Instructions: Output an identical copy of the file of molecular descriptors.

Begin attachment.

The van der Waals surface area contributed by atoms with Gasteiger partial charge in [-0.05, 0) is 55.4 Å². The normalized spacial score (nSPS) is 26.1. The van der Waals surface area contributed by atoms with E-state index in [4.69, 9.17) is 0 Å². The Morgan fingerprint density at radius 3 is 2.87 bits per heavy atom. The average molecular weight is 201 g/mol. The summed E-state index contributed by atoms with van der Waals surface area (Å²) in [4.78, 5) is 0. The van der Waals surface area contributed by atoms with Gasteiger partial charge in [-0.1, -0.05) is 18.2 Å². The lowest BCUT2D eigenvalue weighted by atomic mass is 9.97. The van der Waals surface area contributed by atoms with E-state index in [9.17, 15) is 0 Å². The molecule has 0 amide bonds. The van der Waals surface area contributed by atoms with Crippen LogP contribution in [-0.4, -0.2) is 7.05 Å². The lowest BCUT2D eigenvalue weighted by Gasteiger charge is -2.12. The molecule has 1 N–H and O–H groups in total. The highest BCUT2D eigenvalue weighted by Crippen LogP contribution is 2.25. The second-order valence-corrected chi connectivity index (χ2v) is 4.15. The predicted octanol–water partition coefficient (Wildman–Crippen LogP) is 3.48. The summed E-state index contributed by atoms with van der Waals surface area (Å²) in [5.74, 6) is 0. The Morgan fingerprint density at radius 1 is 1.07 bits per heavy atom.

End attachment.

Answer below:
The van der Waals surface area contributed by atoms with Gasteiger partial charge in [-0.05, 0) is 55.4 Å². The normalized spacial score (nSPS) is 26.1. The van der Waals surface area contributed by atoms with E-state index in [4.69, 9.17) is 0 Å². The Morgan fingerprint density at radius 3 is 2.87 bits per heavy atom. The average molecular weight is 201 g/mol. The summed E-state index contributed by atoms with van der Waals surface area (Å²) in [4.78, 5) is 0. The van der Waals surface area contributed by atoms with Gasteiger partial charge in [-0.1, -0.05) is 18.2 Å². The lowest BCUT2D eigenvalue weighted by atomic mass is 9.97. The van der Waals surface area contributed by atoms with E-state index in [9.17, 15) is 0 Å². The molecule has 0 amide bonds. The van der Waals surface area contributed by atoms with Crippen LogP contribution in [-0.4, -0.2) is 7.05 Å². The lowest BCUT2D eigenvalue weighted by Gasteiger charge is -2.12. The molecule has 1 N–H and O–H groups in total. The highest BCUT2D eigenvalue weighted by Crippen LogP contribution is 2.25. The second-order valence-corrected chi connectivity index (χ2v) is 4.15. The predicted octanol–water partition coefficient (Wildman–Crippen LogP) is 3.48. The summed E-state index contributed by atoms with van der Waals surface area (Å²) in [5.74, 6) is 0. The Morgan fingerprint density at radius 1 is 1.07 bits per heavy atom.